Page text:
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© Pierre Gounon
Entrée de Listeria dans une cellule épithéliale (Grossissement X 10000). Image colorisée.
Publication : The EMBO journal

Identification of two regions in the N-terminal domain of ActA involved in the actin comet tail formation by Listeria monocytogenes

Scientific Fields
Diseases
Organisms
Applications
Technique

Published in The EMBO journal - 01 Apr 1997

Lasa I, Gouin E, Goethals M, Vancompernolle K, David V, Vandekerckhove J, Cossart P

Link to Pubmed [PMID] – 9130698

EMBO J. 1997 Apr;16(7):1531-40

The ActA protein of Listeria monocytogenes induces actin nucleation on the bacterial surface. The continuous process of actin filament elongation provides the driving force for bacterial propulsion in infected cells or cytoplasmic extracts. Here, by fusing the N-terminus of ActA (residues 1-234) to the omega fragment of beta-galactosidase, we present the first evidence that this domain contains all the necessary elements for actin tail formation. A detailed analysis of ActA variants, in which small fragments of the N-terminal region were deleted, allowed the identification of two critical regions. Both are required to initiate the actin polymerization process, but each has in addition a specific role to maintain the dynamics of the process. The first region (region T, amino acids 117-121) is critical for filament elongation, as shown by the absence of actin tail in a 117-121 deletion mutant or when motility assays are performed in the presence of anti-region T antibodies. The second region (region C, amino acids 21-97), is more specifically involved in maintenance of the continuity of the process, probably by F-actin binding or prevention of barbed end capping, as strongly suggested by both a deletion (21-97) leading to ‘discontinuous’ actin tail formation and in vitro experiments showing that a synthetic peptide covering residues 33-74 can interact with F-actin. Our results provide the first insights in the molecular dissection of the actin polymerization process induced by the N-terminal domain of ActA.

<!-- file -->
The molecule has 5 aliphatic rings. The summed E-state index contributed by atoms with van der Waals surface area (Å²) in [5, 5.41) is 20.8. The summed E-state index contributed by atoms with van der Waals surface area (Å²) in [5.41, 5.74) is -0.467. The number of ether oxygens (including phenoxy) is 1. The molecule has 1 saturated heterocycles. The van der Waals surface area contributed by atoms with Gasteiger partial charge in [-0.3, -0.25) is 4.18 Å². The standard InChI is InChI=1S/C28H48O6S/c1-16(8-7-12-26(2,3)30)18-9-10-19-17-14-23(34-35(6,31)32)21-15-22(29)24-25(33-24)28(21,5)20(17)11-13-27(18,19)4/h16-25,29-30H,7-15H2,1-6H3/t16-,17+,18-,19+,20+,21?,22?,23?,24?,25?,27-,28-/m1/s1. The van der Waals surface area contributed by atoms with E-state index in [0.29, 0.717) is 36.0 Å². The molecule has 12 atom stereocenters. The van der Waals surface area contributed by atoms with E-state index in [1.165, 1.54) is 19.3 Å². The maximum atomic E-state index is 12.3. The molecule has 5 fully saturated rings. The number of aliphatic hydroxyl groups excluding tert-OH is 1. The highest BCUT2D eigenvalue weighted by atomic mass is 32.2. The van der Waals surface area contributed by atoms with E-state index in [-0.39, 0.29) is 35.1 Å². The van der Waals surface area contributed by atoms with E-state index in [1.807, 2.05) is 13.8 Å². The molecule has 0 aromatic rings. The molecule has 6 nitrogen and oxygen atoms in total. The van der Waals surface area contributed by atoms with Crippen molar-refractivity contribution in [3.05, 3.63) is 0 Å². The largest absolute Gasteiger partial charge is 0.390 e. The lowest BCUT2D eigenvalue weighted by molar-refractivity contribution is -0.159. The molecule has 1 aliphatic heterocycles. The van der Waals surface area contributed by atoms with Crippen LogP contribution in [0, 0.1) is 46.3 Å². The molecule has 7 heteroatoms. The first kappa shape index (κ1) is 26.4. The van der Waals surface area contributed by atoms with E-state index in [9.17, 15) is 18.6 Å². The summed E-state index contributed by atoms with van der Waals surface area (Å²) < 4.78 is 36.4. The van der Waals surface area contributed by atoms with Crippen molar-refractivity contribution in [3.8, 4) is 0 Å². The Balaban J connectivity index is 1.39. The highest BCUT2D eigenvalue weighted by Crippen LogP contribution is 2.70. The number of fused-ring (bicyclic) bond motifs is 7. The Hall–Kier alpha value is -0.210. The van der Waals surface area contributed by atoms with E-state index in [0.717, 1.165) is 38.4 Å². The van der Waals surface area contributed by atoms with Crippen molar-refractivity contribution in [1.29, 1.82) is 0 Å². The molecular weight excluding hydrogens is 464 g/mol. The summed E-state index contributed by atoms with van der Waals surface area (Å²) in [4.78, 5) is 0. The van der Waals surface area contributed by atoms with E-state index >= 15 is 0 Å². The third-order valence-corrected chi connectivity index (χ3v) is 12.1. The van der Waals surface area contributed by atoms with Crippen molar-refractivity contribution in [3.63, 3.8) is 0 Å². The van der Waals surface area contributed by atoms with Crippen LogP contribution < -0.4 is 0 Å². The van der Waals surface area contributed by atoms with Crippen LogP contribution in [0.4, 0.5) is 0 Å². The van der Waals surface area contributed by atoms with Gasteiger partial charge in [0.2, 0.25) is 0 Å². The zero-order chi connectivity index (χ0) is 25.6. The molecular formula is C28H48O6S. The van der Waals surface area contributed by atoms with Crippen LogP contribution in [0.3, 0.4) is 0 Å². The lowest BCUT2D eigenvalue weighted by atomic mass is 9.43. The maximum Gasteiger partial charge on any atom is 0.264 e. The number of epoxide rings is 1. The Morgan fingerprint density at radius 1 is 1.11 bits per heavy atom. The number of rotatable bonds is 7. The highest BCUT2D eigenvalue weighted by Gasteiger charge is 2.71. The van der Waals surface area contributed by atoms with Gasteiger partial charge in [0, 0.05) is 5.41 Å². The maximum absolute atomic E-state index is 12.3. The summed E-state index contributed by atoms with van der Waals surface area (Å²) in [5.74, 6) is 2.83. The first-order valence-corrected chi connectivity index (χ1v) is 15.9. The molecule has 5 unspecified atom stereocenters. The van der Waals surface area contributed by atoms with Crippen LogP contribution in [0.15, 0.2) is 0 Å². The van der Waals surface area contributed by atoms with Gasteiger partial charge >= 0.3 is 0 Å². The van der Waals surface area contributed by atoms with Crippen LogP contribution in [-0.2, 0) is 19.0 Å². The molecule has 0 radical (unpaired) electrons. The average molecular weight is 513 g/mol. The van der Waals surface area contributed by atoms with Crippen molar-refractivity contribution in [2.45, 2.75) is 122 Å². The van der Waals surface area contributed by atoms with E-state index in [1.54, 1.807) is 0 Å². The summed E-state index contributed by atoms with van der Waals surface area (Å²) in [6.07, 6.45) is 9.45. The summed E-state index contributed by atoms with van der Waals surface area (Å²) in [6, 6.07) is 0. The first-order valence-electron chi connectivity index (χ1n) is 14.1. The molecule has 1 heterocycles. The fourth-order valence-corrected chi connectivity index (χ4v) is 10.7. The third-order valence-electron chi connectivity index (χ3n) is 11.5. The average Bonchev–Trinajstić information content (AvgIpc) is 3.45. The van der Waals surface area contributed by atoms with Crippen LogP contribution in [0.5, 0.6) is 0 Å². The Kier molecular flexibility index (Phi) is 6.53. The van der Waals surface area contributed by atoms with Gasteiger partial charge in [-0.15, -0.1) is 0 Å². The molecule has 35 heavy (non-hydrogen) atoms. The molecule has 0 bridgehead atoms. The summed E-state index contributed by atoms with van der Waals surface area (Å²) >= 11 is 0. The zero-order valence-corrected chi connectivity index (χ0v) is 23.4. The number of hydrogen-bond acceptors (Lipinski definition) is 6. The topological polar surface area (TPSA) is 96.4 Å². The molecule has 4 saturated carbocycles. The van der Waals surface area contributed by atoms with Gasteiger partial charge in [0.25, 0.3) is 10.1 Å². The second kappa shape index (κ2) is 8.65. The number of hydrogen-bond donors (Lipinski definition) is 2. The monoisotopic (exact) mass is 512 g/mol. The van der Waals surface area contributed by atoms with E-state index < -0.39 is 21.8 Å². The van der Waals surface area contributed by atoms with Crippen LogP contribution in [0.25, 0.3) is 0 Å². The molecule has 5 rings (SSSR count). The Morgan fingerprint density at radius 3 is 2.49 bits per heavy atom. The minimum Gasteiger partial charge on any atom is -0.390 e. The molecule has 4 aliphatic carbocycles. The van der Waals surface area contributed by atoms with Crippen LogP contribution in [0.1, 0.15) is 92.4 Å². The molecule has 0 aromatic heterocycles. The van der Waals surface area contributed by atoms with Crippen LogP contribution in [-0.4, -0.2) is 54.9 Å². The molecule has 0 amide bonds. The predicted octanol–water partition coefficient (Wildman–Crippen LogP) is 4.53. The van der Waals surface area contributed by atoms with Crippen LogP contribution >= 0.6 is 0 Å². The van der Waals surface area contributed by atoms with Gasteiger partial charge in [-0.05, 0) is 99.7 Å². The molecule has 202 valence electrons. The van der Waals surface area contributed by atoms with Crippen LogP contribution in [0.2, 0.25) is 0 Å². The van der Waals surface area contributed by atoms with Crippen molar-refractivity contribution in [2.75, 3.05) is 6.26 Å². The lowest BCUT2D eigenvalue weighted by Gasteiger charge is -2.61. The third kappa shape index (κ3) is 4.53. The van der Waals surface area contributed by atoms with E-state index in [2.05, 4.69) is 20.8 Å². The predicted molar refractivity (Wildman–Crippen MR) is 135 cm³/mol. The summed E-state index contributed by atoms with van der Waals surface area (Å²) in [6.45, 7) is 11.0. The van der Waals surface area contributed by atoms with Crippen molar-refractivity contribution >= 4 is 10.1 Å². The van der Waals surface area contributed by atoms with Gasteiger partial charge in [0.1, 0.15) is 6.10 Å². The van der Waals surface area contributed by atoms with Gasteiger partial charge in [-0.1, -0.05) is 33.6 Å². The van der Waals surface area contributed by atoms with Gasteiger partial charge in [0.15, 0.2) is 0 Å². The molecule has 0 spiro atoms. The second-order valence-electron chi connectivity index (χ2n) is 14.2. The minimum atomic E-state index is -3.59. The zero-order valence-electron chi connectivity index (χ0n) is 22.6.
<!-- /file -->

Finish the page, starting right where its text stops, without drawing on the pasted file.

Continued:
http://www.ncbi.nlm.nih.gov/pubmed/9130698